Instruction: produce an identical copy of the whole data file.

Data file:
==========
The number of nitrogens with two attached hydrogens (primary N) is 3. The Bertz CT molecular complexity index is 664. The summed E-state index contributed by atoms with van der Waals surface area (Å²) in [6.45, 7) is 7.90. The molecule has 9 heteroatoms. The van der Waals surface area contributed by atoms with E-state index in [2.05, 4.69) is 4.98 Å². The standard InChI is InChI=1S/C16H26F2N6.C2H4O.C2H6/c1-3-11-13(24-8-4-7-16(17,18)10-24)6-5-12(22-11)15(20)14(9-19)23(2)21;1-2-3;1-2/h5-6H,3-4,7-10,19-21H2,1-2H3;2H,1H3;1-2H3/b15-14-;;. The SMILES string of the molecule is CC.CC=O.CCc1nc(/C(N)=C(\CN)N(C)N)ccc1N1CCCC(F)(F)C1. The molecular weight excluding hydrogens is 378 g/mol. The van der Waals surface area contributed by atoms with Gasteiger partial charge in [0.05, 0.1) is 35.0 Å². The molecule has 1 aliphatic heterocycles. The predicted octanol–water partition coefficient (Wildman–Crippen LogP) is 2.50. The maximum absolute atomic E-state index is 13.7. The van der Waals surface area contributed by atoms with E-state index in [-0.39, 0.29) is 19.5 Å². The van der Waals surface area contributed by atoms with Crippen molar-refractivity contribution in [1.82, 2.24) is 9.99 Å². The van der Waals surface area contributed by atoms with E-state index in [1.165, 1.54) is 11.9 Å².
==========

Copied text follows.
The number of nitrogens with two attached hydrogens (primary N) is 3. The Bertz CT molecular complexity index is 664. The summed E-state index contributed by atoms with van der Waals surface area (Å²) in [6.45, 7) is 7.90. The molecule has 9 heteroatoms. The van der Waals surface area contributed by atoms with E-state index in [2.05, 4.69) is 4.98 Å². The standard InChI is InChI=1S/C16H26F2N6.C2H4O.C2H6/c1-3-11-13(24-8-4-7-16(17,18)10-24)6-5-12(22-11)15(20)14(9-19)23(2)21;1-2-3;1-2/h5-6H,3-4,7-10,19-21H2,1-2H3;2H,1H3;1-2H3/b15-14-;;. The SMILES string of the molecule is CC.CC=O.CCc1nc(/C(N)=C(\CN)N(C)N)ccc1N1CCCC(F)(F)C1. The molecular weight excluding hydrogens is 378 g/mol. The van der Waals surface area contributed by atoms with Gasteiger partial charge in [0.05, 0.1) is 35.0 Å². The molecule has 1 aliphatic heterocycles. The predicted octanol–water partition coefficient (Wildman–Crippen LogP) is 2.50. The maximum absolute atomic E-state index is 13.7. The van der Waals surface area contributed by atoms with E-state index in [-0.39, 0.29) is 19.5 Å². The van der Waals surface area contributed by atoms with Crippen molar-refractivity contribution in [1.82, 2.24) is 9.99 Å². The van der Waals surface area contributed by atoms with E-state index in [1.165, 1.54) is 11.9 Å².